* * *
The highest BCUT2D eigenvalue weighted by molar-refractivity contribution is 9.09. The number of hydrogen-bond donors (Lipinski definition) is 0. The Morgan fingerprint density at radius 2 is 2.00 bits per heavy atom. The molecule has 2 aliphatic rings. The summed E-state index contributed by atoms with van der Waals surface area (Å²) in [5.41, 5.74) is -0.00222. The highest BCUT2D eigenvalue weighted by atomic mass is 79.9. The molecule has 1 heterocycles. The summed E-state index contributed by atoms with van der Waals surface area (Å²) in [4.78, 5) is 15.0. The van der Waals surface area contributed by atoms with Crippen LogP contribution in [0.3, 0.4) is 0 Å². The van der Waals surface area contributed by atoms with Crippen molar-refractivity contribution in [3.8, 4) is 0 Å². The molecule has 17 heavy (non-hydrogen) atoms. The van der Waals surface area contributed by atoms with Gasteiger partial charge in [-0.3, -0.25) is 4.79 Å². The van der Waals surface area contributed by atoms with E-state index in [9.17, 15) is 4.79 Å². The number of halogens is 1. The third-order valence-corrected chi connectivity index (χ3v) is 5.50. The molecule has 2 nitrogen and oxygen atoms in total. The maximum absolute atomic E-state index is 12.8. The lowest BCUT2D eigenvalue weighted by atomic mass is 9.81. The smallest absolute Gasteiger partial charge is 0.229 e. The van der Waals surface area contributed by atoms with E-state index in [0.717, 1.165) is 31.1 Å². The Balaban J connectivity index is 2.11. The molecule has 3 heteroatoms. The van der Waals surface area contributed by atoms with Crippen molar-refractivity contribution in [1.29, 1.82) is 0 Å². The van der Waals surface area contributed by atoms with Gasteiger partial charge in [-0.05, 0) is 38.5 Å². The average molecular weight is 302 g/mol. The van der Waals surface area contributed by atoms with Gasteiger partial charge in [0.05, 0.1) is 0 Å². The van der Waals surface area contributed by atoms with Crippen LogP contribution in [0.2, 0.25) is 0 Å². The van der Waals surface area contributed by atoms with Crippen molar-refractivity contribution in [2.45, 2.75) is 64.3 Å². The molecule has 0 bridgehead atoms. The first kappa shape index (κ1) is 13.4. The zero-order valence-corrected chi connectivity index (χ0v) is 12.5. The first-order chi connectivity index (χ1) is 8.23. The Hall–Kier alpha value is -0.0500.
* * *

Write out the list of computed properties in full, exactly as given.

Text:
The highest BCUT2D eigenvalue weighted by molar-refractivity contribution is 9.09. The number of hydrogen-bond donors (Lipinski definition) is 0. The Morgan fingerprint density at radius 2 is 2.00 bits per heavy atom. The molecule has 2 aliphatic rings. The summed E-state index contributed by atoms with van der Waals surface area (Å²) in [5.41, 5.74) is -0.00222. The highest BCUT2D eigenvalue weighted by atomic mass is 79.9. The molecule has 1 heterocycles. The summed E-state index contributed by atoms with van der Waals surface area (Å²) in [4.78, 5) is 15.0. The van der Waals surface area contributed by atoms with Crippen LogP contribution in [0.3, 0.4) is 0 Å². The van der Waals surface area contributed by atoms with Crippen molar-refractivity contribution in [3.8, 4) is 0 Å². The molecule has 17 heavy (non-hydrogen) atoms. The van der Waals surface area contributed by atoms with Gasteiger partial charge in [-0.3, -0.25) is 4.79 Å². The van der Waals surface area contributed by atoms with E-state index in [9.17, 15) is 4.79 Å². The number of halogens is 1. The third-order valence-corrected chi connectivity index (χ3v) is 5.50. The molecule has 2 nitrogen and oxygen atoms in total. The maximum absolute atomic E-state index is 12.8. The lowest BCUT2D eigenvalue weighted by atomic mass is 9.81. The smallest absolute Gasteiger partial charge is 0.229 e. The van der Waals surface area contributed by atoms with E-state index in [0.717, 1.165) is 31.1 Å². The Balaban J connectivity index is 2.11. The molecule has 3 heteroatoms. The van der Waals surface area contributed by atoms with Crippen molar-refractivity contribution in [1.29, 1.82) is 0 Å². The van der Waals surface area contributed by atoms with Gasteiger partial charge in [-0.05, 0) is 38.5 Å². The average molecular weight is 302 g/mol. The van der Waals surface area contributed by atoms with Gasteiger partial charge in [0.05, 0.1) is 0 Å². The van der Waals surface area contributed by atoms with Crippen LogP contribution in [0.2, 0.25) is 0 Å². The van der Waals surface area contributed by atoms with Crippen molar-refractivity contribution in [2.45, 2.75) is 64.3 Å². The molecule has 0 bridgehead atoms. The first kappa shape index (κ1) is 13.4. The zero-order valence-corrected chi connectivity index (χ0v) is 12.5. The first-order chi connectivity index (χ1) is 8.23. The Hall–Kier alpha value is -0.0500.